The size and scope of the message coming from the treasuries market keeps getting stronger.
Overnight, the US 2-year and 10-year yield inverted for a fifth straight day, posting the largest inversion since 2010.
The message it is sending is getting clear. It’s risk-off versus risk-on.
Risk aversion is growing as bond traders review the list of persistent uncertainties. These include fresh Covid-19 cases emerging from China, the strength of the US dollar and what headwinds it presents to other currencies, concerns if we are in a stagflation environment and, of course, fears of a recession.
The inversion of the 2-year and the 10-year yield have also caused worries. Investors saw the flashes of inverted yield curve in March for the first time since 2006.
For context, yield curves usually slope upwards, which tends to indicate a strong economy amid rising inflation and rising interest rates. In contrast, a flat yield curve represents less optimism from investors about economic growth and an inverted yield curve flags a recession is likely based on the historical figures.
Now a recession doesn’t appear immediately. JP Morgan analysts say “recessions don’t typically start ahead of the curve inverting, and the lead-lag could be very substantial, as long as 2 years… Further, over this timeframe, equities tended to beat bonds handsomely.” They added that the peak in equity markets historically takes place around a year after the inversion.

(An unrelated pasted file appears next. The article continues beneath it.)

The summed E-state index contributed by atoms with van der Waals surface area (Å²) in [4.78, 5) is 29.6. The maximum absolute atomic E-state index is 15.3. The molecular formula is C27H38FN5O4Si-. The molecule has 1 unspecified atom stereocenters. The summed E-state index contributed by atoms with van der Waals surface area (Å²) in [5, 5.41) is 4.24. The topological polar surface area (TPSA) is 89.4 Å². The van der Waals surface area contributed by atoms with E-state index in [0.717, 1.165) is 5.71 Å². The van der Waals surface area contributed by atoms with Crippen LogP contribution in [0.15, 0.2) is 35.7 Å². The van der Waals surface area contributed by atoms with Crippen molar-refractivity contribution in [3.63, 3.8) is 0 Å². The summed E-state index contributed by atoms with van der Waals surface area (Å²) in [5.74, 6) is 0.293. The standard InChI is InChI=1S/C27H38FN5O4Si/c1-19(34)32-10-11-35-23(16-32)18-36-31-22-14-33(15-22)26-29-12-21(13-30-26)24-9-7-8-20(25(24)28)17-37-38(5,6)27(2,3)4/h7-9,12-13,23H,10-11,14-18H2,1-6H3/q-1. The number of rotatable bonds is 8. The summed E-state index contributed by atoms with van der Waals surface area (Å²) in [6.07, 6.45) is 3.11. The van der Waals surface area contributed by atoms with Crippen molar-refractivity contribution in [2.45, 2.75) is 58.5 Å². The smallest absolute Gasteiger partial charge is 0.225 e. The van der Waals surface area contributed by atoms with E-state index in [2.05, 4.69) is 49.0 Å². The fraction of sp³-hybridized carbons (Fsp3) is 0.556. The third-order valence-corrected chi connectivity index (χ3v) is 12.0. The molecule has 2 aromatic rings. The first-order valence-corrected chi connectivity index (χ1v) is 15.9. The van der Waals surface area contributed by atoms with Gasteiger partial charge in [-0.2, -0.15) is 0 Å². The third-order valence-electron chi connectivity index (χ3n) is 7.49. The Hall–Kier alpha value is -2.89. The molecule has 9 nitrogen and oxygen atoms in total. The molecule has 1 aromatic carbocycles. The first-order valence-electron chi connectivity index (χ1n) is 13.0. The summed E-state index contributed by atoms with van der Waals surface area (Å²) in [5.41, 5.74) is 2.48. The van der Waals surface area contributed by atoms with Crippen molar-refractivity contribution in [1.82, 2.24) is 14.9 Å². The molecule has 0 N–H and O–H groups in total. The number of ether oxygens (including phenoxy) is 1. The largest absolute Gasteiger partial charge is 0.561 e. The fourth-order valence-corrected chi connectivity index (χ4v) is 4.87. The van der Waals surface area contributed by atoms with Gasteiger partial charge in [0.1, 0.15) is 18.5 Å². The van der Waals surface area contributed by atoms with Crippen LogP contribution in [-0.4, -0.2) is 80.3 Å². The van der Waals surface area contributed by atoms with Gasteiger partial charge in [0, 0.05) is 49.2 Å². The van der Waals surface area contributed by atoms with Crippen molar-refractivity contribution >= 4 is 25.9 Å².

All this comes ahead of the highly anticipated US consumer price index (CPI) figures, which are expected to come in at 8.8 per cent year-over-year.
In the lead up to these figures, investors have been “buying the rumour” that inflation is set to move higher and hence equities have been sold off.
However, what would happen if the US CPI comes in higher than this?
Don’t be surprised if the US dollar continues to climb and gold continues to fall after hitting a 15-month low. Gold is currently at US$1,725, with the US$1,700 level not far away, and meanwhile we are seeing equities continue to pare back gains.
There has recently been a contraction of 20 per cent from the recent record highs, and the next part in a bear market is downgrades to consensus earnings estimates. The fact that we haven’t even started earnings season to see if there are any earnings revisions injects more uncertainty and volatility into the mix.
We will wait and see what lies ahead and if investors “sell the news”.